Three sites in Ukraine removed from the Montreux Record
The Ramsar Bureau is happy to announce that the Ukrainian Ramsar Sites Karkinitska and Dzharylgatska Bays, Tendrivska Bay and Yagorlytska Bay, at the request of the Ministry of Environment and Natural Resources and in consultation with the Scientific and Technical Review Panel (STRP), have now been removed from the Montreux Record of Ramsar sites where changes in ecological character have occurred, are occurring or are likely to occur, established through Resolution IV.8 during COP4 (1990). In 1996, COP6 adopted Resolution VI.1 which provides in its Annex "Working definitions, guidelines for describing and maintaining the ecological character of listed sites, and guidelines for operation of the Montreux Record". The latter asks Contracting Parties to submit information, according to a specific "Montreux Record-Questionnaire", for assessing possible inclusion or removal of a listed site from the Montreux Record. This procedure has now been completed by Ukrainian authorities and the three sites have been removed as of 29 August 2003.
Karkinitska Bay, on the northern Black Sea cost, was designated a Ramsar site in 1975 by the Soviet Union. In 1995, the Ukrainian government expanded the site to include Dzharylgatska Bay as well. Prior to this, the site was included in the Montreux Record in 1990 because runoffs from adjacent rice fields and fish production facilities and soda-bromide industry sewage created pollution and massive eutrophication of its waters with large algal blooms. Unregulated hunting and tourist pressure were also believed to contribute to the monitored decline in waterbirds. Since, the situation has substantially improved. The Ukrainian Marine Ecology Centre monitors water quality, now back at an acceptable level. Hydrocarbon and pesticide pollutants have decreased substantially, as well as industrial sewage. Zostera seagrass and Chara beds are covering large parts of the shallow bays again. The State Inspectorate of the Black Sea continues to monitor the water quality, in accordance with the Bucharest Convention on the Protection of the Black Sea Against Pollution, which Ukraine ratified in 1994. Currently, supported by the GEF project on biodiversity conservation in the Azov-Black Sea region, management plans are in preparation for all of Ukraine's 22 Ramsar Sites. The biological values of this site have been restored: it is an important area for breeding, migrating and wintering waterbirds and a spawning and nursery site for seven threatened fish species, including extremely endangered sturgeons.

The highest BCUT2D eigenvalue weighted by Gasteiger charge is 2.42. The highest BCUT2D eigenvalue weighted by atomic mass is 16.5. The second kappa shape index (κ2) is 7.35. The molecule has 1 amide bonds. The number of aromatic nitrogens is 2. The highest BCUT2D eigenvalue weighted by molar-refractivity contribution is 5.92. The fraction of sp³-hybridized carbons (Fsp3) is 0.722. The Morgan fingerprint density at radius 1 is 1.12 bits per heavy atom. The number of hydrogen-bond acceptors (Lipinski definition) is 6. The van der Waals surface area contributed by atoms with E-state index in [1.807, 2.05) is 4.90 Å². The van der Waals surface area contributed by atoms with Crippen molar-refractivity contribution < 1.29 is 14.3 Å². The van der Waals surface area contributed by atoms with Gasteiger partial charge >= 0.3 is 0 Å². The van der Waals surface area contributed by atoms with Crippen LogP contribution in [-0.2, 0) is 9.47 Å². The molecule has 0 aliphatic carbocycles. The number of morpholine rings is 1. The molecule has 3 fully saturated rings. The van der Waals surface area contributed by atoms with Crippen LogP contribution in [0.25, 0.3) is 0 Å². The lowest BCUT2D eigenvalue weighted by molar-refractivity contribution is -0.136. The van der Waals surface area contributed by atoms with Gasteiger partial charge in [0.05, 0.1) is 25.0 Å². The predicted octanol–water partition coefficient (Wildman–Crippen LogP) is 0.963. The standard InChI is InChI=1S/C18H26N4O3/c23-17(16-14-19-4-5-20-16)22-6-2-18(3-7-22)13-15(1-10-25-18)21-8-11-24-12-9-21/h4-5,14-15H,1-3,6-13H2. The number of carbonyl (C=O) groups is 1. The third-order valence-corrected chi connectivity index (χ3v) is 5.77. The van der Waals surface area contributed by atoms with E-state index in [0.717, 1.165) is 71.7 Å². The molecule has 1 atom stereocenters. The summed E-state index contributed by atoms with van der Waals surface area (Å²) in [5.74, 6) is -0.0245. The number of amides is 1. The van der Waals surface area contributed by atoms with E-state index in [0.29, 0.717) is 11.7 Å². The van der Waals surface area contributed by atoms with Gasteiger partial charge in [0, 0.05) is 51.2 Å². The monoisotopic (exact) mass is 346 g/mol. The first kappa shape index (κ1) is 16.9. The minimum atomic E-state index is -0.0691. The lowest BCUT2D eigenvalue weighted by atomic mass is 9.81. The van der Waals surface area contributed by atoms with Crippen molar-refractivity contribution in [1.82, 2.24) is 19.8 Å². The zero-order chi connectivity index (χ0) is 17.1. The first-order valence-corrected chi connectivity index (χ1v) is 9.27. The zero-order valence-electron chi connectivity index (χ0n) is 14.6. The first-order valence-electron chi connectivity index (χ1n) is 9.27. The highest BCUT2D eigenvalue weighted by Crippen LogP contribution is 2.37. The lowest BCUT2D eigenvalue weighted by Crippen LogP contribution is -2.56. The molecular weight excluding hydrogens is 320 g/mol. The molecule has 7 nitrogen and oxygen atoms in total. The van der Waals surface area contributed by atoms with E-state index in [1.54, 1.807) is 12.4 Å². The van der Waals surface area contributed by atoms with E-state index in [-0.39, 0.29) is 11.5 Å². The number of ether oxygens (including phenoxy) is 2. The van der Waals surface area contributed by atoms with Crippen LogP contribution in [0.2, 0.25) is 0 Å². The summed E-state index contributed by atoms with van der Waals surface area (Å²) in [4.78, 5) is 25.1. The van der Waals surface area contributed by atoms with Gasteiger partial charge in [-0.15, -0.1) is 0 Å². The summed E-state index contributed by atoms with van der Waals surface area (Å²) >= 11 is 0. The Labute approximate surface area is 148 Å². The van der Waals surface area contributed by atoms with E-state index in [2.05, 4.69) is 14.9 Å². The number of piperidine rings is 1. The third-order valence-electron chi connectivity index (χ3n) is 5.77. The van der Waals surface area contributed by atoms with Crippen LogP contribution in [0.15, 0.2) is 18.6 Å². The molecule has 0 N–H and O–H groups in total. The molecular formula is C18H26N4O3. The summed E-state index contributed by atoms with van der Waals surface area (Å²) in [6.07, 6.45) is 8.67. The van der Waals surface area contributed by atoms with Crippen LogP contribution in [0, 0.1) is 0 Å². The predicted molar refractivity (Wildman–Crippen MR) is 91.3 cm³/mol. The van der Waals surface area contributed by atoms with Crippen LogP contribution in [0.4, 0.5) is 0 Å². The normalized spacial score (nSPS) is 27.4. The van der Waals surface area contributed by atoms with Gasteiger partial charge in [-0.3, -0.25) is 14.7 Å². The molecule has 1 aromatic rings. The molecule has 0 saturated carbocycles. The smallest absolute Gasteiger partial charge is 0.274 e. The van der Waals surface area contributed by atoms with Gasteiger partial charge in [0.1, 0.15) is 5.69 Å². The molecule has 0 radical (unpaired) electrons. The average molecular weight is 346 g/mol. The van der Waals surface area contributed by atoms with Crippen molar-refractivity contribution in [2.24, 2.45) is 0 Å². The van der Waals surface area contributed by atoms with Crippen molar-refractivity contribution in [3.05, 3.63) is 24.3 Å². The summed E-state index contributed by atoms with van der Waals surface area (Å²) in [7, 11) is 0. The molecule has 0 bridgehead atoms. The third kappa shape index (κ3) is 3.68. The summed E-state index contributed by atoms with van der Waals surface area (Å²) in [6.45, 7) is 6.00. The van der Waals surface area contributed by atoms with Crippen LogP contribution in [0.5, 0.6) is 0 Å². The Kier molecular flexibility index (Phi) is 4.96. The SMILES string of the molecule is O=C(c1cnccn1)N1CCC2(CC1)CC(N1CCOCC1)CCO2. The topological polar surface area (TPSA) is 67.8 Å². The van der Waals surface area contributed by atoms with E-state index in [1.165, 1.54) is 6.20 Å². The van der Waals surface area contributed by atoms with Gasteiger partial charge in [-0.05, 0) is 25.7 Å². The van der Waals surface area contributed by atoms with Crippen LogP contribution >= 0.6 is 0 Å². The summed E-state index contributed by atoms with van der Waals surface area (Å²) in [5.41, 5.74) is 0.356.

Tendrivska Bay and Yagorlytska Bay, situated slightly further northwest, were designated as one Ramsar Site by the Soviet Union in 1975. The Ukrainian government split them into two adjacent sites in 1995. They were put on the Montreux Record in 1993 because of water quality degradation, as a consequence of inflows of polluted and highly eutrophicated runoffs, mainly from rice paddies, disturbance to waterbirds by military aircraft training activities, and commercial fishing activities. Here too, inflow of polluted waters into the bays was reduced substantially (partly due to a reduction of the rice farming area). With the decommissioning of the nearby military site, the bays are no longer used as training and target areas. Hunting regulations were brought into line with ecological requirements, reducing disturbance to breeding birds substantially. New breeding species settled in the area. The Charnomorskyi Biosphere Reserve, largely overlapping with the Ramsar sites, is monitoring indicators of the ecological character of these sites. Fishing is now only allowed in the Biosphere Reserve buffer zone, in a restricted way.
-- reported by Tobias Salathé, Ramsar.